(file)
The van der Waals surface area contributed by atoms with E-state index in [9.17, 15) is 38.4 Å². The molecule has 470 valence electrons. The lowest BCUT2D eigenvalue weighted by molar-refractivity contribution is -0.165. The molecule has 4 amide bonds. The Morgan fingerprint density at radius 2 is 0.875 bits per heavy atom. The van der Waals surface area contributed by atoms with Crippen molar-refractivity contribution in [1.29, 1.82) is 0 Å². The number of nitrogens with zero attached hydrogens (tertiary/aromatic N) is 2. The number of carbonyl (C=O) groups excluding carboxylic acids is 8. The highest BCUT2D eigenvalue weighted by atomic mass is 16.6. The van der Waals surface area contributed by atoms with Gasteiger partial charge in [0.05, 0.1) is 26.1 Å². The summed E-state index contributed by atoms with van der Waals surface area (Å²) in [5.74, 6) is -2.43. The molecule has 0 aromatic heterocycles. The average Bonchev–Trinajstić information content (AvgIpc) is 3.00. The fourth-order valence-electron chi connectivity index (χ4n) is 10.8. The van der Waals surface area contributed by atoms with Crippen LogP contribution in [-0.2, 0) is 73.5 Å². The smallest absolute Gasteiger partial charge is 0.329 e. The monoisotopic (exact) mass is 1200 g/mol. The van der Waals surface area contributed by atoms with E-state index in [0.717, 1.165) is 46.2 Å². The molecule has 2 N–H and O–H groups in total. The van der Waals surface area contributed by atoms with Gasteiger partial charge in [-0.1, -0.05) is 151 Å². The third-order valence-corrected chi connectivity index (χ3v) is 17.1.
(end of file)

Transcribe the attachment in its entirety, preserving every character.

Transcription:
The van der Waals surface area contributed by atoms with E-state index in [9.17, 15) is 38.4 Å². The molecule has 470 valence electrons. The lowest BCUT2D eigenvalue weighted by molar-refractivity contribution is -0.165. The molecule has 4 amide bonds. The Morgan fingerprint density at radius 2 is 0.875 bits per heavy atom. The van der Waals surface area contributed by atoms with Crippen molar-refractivity contribution in [1.29, 1.82) is 0 Å². The number of nitrogens with zero attached hydrogens (tertiary/aromatic N) is 2. The number of carbonyl (C=O) groups excluding carboxylic acids is 8. The highest BCUT2D eigenvalue weighted by atomic mass is 16.6. The van der Waals surface area contributed by atoms with Gasteiger partial charge in [0.05, 0.1) is 26.1 Å². The summed E-state index contributed by atoms with van der Waals surface area (Å²) in [5.74, 6) is -2.43. The molecule has 0 aromatic heterocycles. The average Bonchev–Trinajstić information content (AvgIpc) is 3.00. The fourth-order valence-electron chi connectivity index (χ4n) is 10.8. The van der Waals surface area contributed by atoms with Crippen LogP contribution in [-0.2, 0) is 73.5 Å². The smallest absolute Gasteiger partial charge is 0.329 e. The monoisotopic (exact) mass is 1200 g/mol. The van der Waals surface area contributed by atoms with E-state index in [0.717, 1.165) is 46.2 Å². The molecule has 2 N–H and O–H groups in total. The van der Waals surface area contributed by atoms with Gasteiger partial charge in [-0.1, -0.05) is 151 Å². The third-order valence-corrected chi connectivity index (χ3v) is 17.1.